AFL

Western Bulldogs' premiership drought drives Luke Dahlhaus

Luke Dahlhaus likes that the Western Bulldogs are a little bit different.

He says he would do just about anything for the traditionally working-class club, often deemed everyone's second-favourite team, after they took a chance on him in the 2011 rookie draft.

Luke Dahlhaus on Main Street at Sovereign Hill.
Luke Dahlhaus on Main Street at Sovereign Hill. Photo: Luka Kauzlaric

The quick-thinking small forward had a particularly good year in 2015, playing in all 23 matches including the Dogs' preliminary final loss to Adelaide.

The fact their one and only premiership was won long before Dahlhaus was born makes the prospect of taking a cup back to Footscray all the more tantalising.

Bailey Dale, Dahlhaus and confectioner Ben Bignell make raspberry drops.
Bailey Dale, Dahlhaus and confectioner Ben Bignell make raspberry drops. Photo: Luka Kauzlaric

"We've got our own identity, it's definitely got a community vibe, and it's the history," he said. "To have that goal in front of you, to get that second premiership, to get that success in the club that we haven't had for so long, it just makes it very unique."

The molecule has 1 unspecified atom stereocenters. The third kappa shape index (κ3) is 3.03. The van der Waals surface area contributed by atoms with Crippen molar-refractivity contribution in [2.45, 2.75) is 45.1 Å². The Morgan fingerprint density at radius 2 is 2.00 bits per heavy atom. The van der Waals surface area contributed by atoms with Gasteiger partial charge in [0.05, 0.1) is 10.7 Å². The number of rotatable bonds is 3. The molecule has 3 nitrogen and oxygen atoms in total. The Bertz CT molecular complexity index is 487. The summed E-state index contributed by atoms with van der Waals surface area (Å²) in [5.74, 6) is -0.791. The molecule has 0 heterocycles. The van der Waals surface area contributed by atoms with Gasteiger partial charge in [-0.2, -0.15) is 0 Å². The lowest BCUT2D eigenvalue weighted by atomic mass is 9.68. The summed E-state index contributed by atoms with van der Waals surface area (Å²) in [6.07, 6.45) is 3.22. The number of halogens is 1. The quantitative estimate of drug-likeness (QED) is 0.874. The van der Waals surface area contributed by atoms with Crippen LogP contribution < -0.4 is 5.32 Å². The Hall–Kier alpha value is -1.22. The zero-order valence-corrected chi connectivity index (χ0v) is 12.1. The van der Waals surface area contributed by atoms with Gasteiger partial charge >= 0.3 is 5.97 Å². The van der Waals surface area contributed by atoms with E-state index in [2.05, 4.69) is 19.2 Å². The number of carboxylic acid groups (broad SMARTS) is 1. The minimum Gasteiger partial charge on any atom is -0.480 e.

Dahlhaus said bowing out of the finals so quickly after an unexpectedly good season had left Bulldogs players broken-hearted, but also made them more determined in 2016.

"It burns in the gut, but it's something that makes you want to train harder and do everything better to just get there again," he said.

The team and coaching staff spent four hours dissecting that last game play by play, discussing what worked and what had not, but they waited until after the players had enjoyed an end-of-season break.

"I think doing it straight away might have been a bit raw for the boys – they were still hurting," he said.

Dahlhaus said there was a sense of momentum around the club, evidenced by the thousands who turned out to a recent family day at Whitten Oval.

Despite there now being greater pressure on the team to perform, coach Luke Beveridge had continued encouraging players to have a go, backing effort over perfectionism, Dahlhaus said.

The make-up of their forward line has become the subject of particular interest in the lead-up to the NAB Challenge, particularly after former Bombers full forward Stewart Crameri was suspended for the season for his participation in Essendon's notorious 2012 supplements program.

Dahlhaus said he had spent his own pre-season working on his left-footed kicks and left-handed handballs, to become a more highly skilled player.

Despite speculation that talls Tom Boyd and Jack Redpath had become an either/or proposition for Beveridge, Dahlhaus said the pair worked well together.

"They look like a pretty dangerous duo and they're both absolute stars, what they can do at training," he said.

Dahlhaus was at Sovereign Hill in Ballarat on Wednesday, as part of the Bulldogs' bid to expand their supporter base into the western region of Victoria.

The tourist attraction is a junior partner of the Dogs, and Dahlhaus said being there brought back memories of a grade-five school trip.

"I've got some raspberry drops now and they taste exactly the same, so I'm having a great time," he said.